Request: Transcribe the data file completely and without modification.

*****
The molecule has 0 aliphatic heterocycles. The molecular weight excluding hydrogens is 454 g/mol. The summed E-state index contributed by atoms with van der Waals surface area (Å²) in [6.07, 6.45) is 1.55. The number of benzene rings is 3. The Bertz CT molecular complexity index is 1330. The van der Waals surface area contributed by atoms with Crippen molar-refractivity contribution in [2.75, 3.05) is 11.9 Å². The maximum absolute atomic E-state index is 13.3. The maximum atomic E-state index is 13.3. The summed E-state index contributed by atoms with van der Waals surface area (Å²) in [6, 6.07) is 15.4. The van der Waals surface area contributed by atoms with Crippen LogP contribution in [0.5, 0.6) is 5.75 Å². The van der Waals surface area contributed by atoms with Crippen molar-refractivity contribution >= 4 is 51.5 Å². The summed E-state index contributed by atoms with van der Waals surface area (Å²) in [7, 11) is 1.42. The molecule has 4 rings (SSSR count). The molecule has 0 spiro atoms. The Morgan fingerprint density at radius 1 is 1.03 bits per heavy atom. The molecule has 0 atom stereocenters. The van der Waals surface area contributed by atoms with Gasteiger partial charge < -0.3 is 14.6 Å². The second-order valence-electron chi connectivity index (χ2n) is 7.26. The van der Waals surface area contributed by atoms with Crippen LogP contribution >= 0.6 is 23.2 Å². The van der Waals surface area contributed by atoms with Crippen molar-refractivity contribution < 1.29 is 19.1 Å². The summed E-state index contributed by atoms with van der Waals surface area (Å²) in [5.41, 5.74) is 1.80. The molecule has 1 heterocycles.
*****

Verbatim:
The molecule has 0 aliphatic heterocycles. The molecular weight excluding hydrogens is 454 g/mol. The summed E-state index contributed by atoms with van der Waals surface area (Å²) in [6.07, 6.45) is 1.55. The number of benzene rings is 3. The Bertz CT molecular complexity index is 1330. The van der Waals surface area contributed by atoms with Crippen molar-refractivity contribution in [2.75, 3.05) is 11.9 Å². The maximum absolute atomic E-state index is 13.3. The maximum atomic E-state index is 13.3. The summed E-state index contributed by atoms with van der Waals surface area (Å²) in [6, 6.07) is 15.4. The van der Waals surface area contributed by atoms with Crippen LogP contribution in [0.5, 0.6) is 5.75 Å². The van der Waals surface area contributed by atoms with Crippen molar-refractivity contribution >= 4 is 51.5 Å². The summed E-state index contributed by atoms with van der Waals surface area (Å²) in [7, 11) is 1.42. The molecule has 4 rings (SSSR count). The molecule has 0 spiro atoms. The Morgan fingerprint density at radius 1 is 1.03 bits per heavy atom. The molecule has 0 atom stereocenters. The van der Waals surface area contributed by atoms with Gasteiger partial charge < -0.3 is 14.6 Å². The second-order valence-electron chi connectivity index (χ2n) is 7.26. The van der Waals surface area contributed by atoms with Crippen LogP contribution >= 0.6 is 23.2 Å². The van der Waals surface area contributed by atoms with Crippen molar-refractivity contribution < 1.29 is 19.1 Å². The summed E-state index contributed by atoms with van der Waals surface area (Å²) in [5.41, 5.74) is 1.80. The molecule has 1 heterocycles.